Among the extras that accompany a fine glass of Rebel Yell whiskey, ice seems the most basic. We’re talking about frozen water, right? Pour from tap into tray, store in freezer, unpack when your drink needs to chill. How much simpler can it get?
But in the past few years, mixologists have led us through an exploration of this most essential ingredient, delving into chemistry and the strange, powerful nature of water. It turns out there’s such a thing as the “right” ice — and it will improve your drinking experience.
(That said, we don’t sneer at the stuff we get from our freezer’s automatic ice maker. When you just need something chilled, it does suffice.)
Ice melts. Bartenders factor that in as part of their formula. Rebel Yell on the rocks calls for a serious chunk of ice that will cool the drink without watering it down. And the bigger the cube, the slower it melts. Thus, the trend has shifted away from your standard ice cube tray toward larger, single cubes.
A sphere of ice — like the size of a golf ball — works similarly to the big cube, i.e., it melts slower and therefore doesn’t water down your whiskey. You can buy ice molds for spheres and squares online.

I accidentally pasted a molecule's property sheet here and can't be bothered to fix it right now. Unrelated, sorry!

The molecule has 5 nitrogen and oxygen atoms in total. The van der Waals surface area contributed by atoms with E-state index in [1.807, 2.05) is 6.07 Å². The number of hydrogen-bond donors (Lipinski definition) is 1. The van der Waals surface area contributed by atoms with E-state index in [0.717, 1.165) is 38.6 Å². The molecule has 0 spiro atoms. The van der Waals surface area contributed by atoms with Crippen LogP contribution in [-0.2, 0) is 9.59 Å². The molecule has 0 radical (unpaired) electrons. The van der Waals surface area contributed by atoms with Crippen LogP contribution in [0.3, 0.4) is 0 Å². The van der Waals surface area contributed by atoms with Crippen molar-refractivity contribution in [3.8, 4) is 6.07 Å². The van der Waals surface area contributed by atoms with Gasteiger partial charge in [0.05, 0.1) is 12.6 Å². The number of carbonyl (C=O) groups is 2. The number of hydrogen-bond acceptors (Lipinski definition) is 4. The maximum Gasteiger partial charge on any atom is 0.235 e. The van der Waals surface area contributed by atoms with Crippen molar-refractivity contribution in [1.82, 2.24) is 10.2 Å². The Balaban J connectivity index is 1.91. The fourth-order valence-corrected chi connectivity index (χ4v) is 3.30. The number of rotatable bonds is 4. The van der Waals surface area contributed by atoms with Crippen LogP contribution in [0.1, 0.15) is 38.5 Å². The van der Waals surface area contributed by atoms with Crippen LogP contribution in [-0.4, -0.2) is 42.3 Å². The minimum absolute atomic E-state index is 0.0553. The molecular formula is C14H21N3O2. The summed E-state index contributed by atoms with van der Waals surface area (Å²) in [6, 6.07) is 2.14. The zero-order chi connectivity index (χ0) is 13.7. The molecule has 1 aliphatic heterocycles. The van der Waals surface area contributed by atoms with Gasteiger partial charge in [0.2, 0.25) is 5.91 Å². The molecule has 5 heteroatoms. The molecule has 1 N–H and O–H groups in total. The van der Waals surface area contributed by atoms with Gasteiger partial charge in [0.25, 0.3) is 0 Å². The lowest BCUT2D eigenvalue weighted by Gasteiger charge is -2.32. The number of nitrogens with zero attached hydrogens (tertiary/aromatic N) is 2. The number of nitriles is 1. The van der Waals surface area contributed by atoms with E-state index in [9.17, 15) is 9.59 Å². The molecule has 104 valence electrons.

For maximum bling, you want your sphere or cube to be clear as glass. Some bartenders swear by filtered or distilled water as the key to keeping your cubes from turning cloudy. One home remedy for clarifying tap recommends boiling the water first and letting it cool before freezing. Another suggests refrigerating first, then freezing.
This is nothing more than a supersized cube best utilized in a supersized vessel such as a punch bowl.
Also known as cracked or pellet ice, this is your go-to ice when ice is an essential part of the drink, such as a slushee or a frozen margarita. The most famous example of this kind of ice is Sonic, and there are now expensive machines that will duplicate its product. You can also put regular ice in a plastic bag and smash it with your tool of choice.
This long rectangular cube is designed for drinks served in tall glasses, such as the Tom Collins (hence the name). Like other big-size cubes, it does have a practical side in that it melts slower than a smaller cube. It’s a good item for those who insist on having the full arsenal of ice options.